How could I not have thought of it before?
Actually, I did not think of it at all. The idea came from A-te J. After trying out the various kinds of suka (vinegar), and figuring out which I like best, and then deciding to buy Sukang Tuba (native coconut vinegar) and Sinamak (native spiced vinegar) on my next supermarket day, A-te J told me to make my own. And when she told me, I actually smacked my forehead!
After all, how hard would it be to make your own spiced vinegar???
A cursory look at the label made me realize that it was totally doable! After all, if I could make my own vanilla extract, surely I could make sinamak. A-te J, who hails from the southern regions where sinamak is popular, told me that it was as easy as placing ginger, onions, garlic, peppercorns, green and red siling labuyo (or similar) in a bottle and pouring in my suka of choice (tuba, of course!) and waiting a couple of weeks! In her home province, they mix their own all the time (they ferment their own suka, too!). And here’s the best part, A-te J says that when their bottle runs low on the suka, they just top it up with more suka and it’s good to go!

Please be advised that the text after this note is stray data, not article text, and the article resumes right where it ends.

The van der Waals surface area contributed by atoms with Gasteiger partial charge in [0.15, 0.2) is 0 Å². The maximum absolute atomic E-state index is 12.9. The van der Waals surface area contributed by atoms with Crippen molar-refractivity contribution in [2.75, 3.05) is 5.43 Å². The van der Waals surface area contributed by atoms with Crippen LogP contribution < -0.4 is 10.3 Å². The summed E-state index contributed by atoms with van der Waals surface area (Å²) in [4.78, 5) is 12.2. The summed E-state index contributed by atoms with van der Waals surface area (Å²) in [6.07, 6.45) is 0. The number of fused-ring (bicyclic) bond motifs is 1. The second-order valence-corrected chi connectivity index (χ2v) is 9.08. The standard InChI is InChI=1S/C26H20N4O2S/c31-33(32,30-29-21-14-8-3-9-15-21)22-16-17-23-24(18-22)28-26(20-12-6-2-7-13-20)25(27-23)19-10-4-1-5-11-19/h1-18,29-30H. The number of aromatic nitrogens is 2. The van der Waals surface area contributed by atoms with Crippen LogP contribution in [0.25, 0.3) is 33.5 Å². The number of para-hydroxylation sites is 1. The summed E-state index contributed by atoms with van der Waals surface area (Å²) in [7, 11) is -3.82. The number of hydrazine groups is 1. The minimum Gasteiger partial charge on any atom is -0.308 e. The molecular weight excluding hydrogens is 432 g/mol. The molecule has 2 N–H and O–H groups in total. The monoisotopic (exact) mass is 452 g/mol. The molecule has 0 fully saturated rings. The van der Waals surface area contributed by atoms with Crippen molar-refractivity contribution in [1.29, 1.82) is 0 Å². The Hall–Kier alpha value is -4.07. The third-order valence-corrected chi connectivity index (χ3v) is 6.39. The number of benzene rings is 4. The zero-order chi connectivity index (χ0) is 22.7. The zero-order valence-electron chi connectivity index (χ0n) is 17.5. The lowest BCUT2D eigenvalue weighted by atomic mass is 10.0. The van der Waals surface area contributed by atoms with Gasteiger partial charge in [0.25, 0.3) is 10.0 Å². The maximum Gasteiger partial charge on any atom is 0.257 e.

As for the recipe? According to A-te J, just dump in matchstick slices of ginger, garlic, and onions into a glass bottle. Add black peppercorns (I added white peppercorns also) and birds eye chilies (or the local labuyo) with the stalks removed and pour in the suka (vinegar) of your choice (mine is obviously tuba).
(my proportions – Stuff the following spices in a liter bottle – 1/2 cup chopped labuyo (bird eye chilies), 1/8 cup thin ginger strips, 8 smashed cloves of garlic, 2 teaspoons cracked black and white peppercorns, 1 small onion, sliced thinly into strips. Pour in sukang tuba (native coconut vinegar) and give the bottle a shake or two. Leave it in a cool dark place for at least 2 weeks. The longer the time, the spicier the it gets!
Now all I have to do is wait!